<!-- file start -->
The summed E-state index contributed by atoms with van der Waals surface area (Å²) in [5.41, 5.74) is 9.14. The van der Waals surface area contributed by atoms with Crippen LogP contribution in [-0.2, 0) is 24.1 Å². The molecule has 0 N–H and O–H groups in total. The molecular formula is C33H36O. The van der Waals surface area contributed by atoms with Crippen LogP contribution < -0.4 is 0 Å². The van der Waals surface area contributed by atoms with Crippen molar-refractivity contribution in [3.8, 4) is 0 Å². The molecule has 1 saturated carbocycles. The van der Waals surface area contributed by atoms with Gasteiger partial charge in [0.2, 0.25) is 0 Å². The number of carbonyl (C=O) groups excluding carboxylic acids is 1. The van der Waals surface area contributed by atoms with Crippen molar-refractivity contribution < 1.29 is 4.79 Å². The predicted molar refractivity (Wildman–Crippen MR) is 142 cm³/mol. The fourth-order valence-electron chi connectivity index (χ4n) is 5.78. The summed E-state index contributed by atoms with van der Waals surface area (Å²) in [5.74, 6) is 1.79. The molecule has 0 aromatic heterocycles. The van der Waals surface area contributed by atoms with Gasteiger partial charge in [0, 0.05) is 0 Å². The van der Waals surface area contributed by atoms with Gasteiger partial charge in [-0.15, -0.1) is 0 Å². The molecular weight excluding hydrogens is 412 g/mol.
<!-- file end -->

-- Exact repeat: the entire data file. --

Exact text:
The summed E-state index contributed by atoms with van der Waals surface area (Å²) in [5.41, 5.74) is 9.14. The van der Waals surface area contributed by atoms with Crippen LogP contribution in [-0.2, 0) is 24.1 Å². The molecule has 0 N–H and O–H groups in total. The molecular formula is C33H36O. The van der Waals surface area contributed by atoms with Crippen LogP contribution < -0.4 is 0 Å². The van der Waals surface area contributed by atoms with Crippen molar-refractivity contribution in [3.8, 4) is 0 Å². The molecule has 1 saturated carbocycles. The van der Waals surface area contributed by atoms with Gasteiger partial charge in [0.2, 0.25) is 0 Å². The number of carbonyl (C=O) groups excluding carboxylic acids is 1. The van der Waals surface area contributed by atoms with Crippen molar-refractivity contribution < 1.29 is 4.79 Å². The predicted molar refractivity (Wildman–Crippen MR) is 142 cm³/mol. The fourth-order valence-electron chi connectivity index (χ4n) is 5.78. The summed E-state index contributed by atoms with van der Waals surface area (Å²) in [5.74, 6) is 1.79. The molecule has 0 aromatic heterocycles. The van der Waals surface area contributed by atoms with Gasteiger partial charge in [0, 0.05) is 0 Å². The van der Waals surface area contributed by atoms with Gasteiger partial charge in [-0.15, -0.1) is 0 Å². The molecular weight excluding hydrogens is 412 g/mol.